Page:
UN Security Council Debate on ICTY/ICTR

Stalni predstavnik RH pri Ujedinjenim narodima, veleposlanik Neven Jurica, održao je govor u Vijecu sigurnosti UN-a na raspravi o Medunarodnim kaznenim sudovima za bivšu Jugoslaviju i Ruandu.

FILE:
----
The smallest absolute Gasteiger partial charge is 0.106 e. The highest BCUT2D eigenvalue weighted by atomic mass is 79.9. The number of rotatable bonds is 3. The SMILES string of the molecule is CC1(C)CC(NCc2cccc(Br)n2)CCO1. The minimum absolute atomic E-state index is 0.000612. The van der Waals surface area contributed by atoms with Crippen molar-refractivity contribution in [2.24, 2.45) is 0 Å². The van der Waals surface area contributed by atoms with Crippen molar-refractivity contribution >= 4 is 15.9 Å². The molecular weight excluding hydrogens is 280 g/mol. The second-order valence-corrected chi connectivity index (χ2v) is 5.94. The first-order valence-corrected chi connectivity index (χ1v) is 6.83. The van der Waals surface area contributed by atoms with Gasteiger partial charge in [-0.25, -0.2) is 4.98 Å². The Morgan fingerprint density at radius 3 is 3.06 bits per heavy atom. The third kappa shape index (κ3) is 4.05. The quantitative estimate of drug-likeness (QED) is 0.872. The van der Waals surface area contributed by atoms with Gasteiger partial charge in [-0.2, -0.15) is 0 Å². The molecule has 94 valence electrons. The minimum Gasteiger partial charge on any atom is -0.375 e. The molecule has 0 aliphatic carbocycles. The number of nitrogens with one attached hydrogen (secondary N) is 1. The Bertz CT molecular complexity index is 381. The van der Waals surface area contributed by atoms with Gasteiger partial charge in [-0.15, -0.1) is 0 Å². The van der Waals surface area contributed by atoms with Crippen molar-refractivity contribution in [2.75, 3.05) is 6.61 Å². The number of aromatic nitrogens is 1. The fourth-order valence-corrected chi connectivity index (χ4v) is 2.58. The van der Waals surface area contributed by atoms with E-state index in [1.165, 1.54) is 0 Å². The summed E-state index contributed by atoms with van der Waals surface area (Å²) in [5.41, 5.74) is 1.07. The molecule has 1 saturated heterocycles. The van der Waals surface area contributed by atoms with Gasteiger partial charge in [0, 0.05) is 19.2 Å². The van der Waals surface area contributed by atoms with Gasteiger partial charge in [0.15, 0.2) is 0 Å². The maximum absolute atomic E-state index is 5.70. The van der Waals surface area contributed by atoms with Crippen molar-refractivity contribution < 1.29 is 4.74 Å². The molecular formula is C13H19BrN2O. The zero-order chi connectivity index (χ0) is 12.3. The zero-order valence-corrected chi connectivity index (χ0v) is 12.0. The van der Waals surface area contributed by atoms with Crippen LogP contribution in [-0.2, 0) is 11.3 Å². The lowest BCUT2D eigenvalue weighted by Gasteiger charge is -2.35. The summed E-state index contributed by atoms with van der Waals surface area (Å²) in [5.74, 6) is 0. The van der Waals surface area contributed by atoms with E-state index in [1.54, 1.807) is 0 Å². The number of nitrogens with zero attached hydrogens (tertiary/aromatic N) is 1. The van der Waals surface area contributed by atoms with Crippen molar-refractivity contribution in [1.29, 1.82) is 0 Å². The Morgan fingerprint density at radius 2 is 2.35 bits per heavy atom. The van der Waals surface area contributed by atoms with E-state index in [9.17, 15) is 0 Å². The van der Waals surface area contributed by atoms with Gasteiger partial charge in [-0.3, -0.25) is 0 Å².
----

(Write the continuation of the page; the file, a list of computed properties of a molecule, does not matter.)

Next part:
STATEMENT BY Ambassador Neven Jurica, Permanent Representative of the Republic of Croatia to the United Nations International Tribunal for the Prosecution of Persons Responsible for Serious Violations of International Humanitarian Law Committed in the Territory of the Former Yugoslavia since 1991 and International Tribunal for Rwanda New York, 4 June 2008 I would like to welcome the Presidents of the ICTY and the ICTR, Judge Pocar and Judge Byron, as well as the Prosecutors, Mr. Brammertz and Mr. Jallow and thank them for their respective reports. The establishment of these two tribunals by the Security Council 15 years ago has been one of the defining moments in the development of the international criminal justice. Croatia has been one of the early proponents of their establishment, having been directly affected by the most painful experience of war crimes committed by the aggressors against its citizens in the early 1990-s. Today, as the Tribunals' mandates are drawing nearer to a completion date, we can say that many of the goals for which they were established have been largely accomplished. However, before the we can confidently state that their mandates have been completed, the international community has to make sure that every effort has been made to bring those most responsible to justice, however long this takes. We have listened attentively to the reports presented to the Council by the representatives of the two Tribunals. We welcome their commitment to ensure that every measure is taken to expedite the work of the Tribunals and to implement their respective Completion strategies at an early date. As part of this exit strategy, the Council will have to take decisions on certain mechanisms the existence of which will be necessary even as the present trials are concluded, in order to ensure the continuation of a certain number of essential residual functions. Croatia will continue to engage in these discussions with a view to a timely articulation of such mechanisms. In this respect, I would like to point out two things, related to the legacy of the ICTY in particular: First, it is crucial that the Council, when addressing the residual mechanisms, makes it clear that the core mandate of the Tribunals should not be compromised. It is therefore essential that fugitives face trial. In case of the ICTY, that means that all four remaining fugitives, that is Radovan Karadžic, Ratko Mladic, Goran Hadžic and Stojan Župljanin must face international justice. Without it, the Tribunal's mandate remains unfulfilled, and its legacy incomplete. Any decision on a possible transfer of such trials to national jurisdictions may only be taken by a judicial instance. Second, the interests of the long term-legacy of the Tribunals make it imperative that optimal solutions be found for balancing the interests of the most affected countries with the interest that the international community as a whole has in preserving that legacy. The issue of archives is an important element of future residual structures. Bearing in mind that their significance extends beyond judicial processes, we are looking forward to finding a solution that reconciles the interests of all stakeholders in the region, and beyond, most notably those of victims and survivors, as well as those pertinent to ongoing or future trials. As stated on many occasions, Croatia firmly believes that one of the most important determinants for the long-term legacy of the Tribunals is to ensure that it has been embraced by the countries under its jurisdiction. This is why the active involvement of national jurisdictions in the prosecution of war crimes is important: not only does it add to the effective exit strategy, but it also demonstrates national ownership The Croatian judiciary has clearly demonstrated its ability to conduct trials of even the most sensitive cases, including the one case that was transferred to it by the ICTY. Within the framework of the Tribunal's exit strategy Croatia stands ready to take over any other remaining cases involving Croatian citizens or committed in Croatia. Croatia is furthermore ready to take up responsibility for the residual functions related to the serving of sentences and is interested in concluding an agreement to that end with the ICTY, so that sentenced persons who so wish may serve their sentences in Croatia. As stated before, we think that the directions guiding current practice are obsolete as the circumstances have changed substantially since the inception of the Tribunal, thereby justifying the serving of sentences in the country where the crimes were committed, as is already the case with the sentences delivered by the Rwanda Tribunal. We see no reason to continue the discrepancy in the practices between the two tribunals. Mr. President, now a few words as well as precise information on recent developments and cooperation for the record. Croatia is and will remain actively engaged in supporting the work of the Tribunal, including by providing documents and information necessary for the preparation and conduct of trials. Over the past year the Croatian authorities have developed an excellent working relationship with the ICTY Prosecution. Croatia also has a prominent role in advancing regional cooperation in war crimes trials. We have taken note of today's remarks by the Prosecutor. We see no grounds to question what has previously been described as a “generally satisfactory” level of cooperation, as the readiness of the Croatian authorities to engage in regional and international cooperation on war crimes trials remains exemplary and the extensive working relationship developed between the relevant Croatian authorities and Tribunal representatives has in no way subsided over the past reporting period. The Prosecution has been given full access to the State Archives, including those of the Ministry of Defense. So far, more than 19.000 documents have been handed over to the Prosecution, including those emanating from the highest ranking military officials. Close to 800 assistance requests have been received so far, out of which only a single one remains partially unfulfilled. That outstanding “Request 739” has been given full attention by the our authorities and the ICTY has already received extensive documentation (1,833 documents) pertinent to the request, and we are conducting several internal investigations with a view to ascertaining the possible existence of further documentation sought by the Prosecution. The Prosecution has been regularly updated on these activities and every effort has been made to bring them to a prompt conclusion. Croatia continues to believe that justice is an essential prerequisite for a lasting peace and attaches great importance to the fair and effective trial of all perpetrators of war crimes. However, the failure to establish individual criminal accountability undermines that goal and risks to undermine the long-term legacy of the Tribunals. Last fall, the judgment delivered by the Tribunal in the Case of the “Vukovar Three” provoked strong reactions in Croatia and beyond, particularly among the victims' families and associations. We took note of the appeals by the Prosecution in the Mrkšic and šljivancanin case. However, it is difficult to comprehend why no appeals have been filed in the case of the acquitted Miroslav Radic, the third participant in this massive crime where, among other things more than 260 persons were summarily executed. We continue to hope that the appellate judgment in the Vukovar case will render justice that can stand the test of time. Let me conclude, Mr. President, by quoting the Prime Minister of Croatia, H.E. Mr. Ivo Sanader, who addressed the General Assembly on this issue last fall: “The issue of war crimes' punishment relates to the responsibility in a broader sense. It relates to the responsibility of the international community to ensure effectiveness in preventing conflicts and protecting and promoting human rights, humanitarian law and the rule of law in general.” And it is precisely for this reason that the Tribunal was established in 1993. Prime Minister Sanader added that „a just outcome of the prosecutions is the only way to discourage those who today, or might in the future, consider repeating such crimes. Just punishment is the best deterrent. Just punishment must also be a measure of respect for the victims. Just punishment must also serve truth and open the way to lasting peace, security and reconciliation“. Thank you, Mr. President.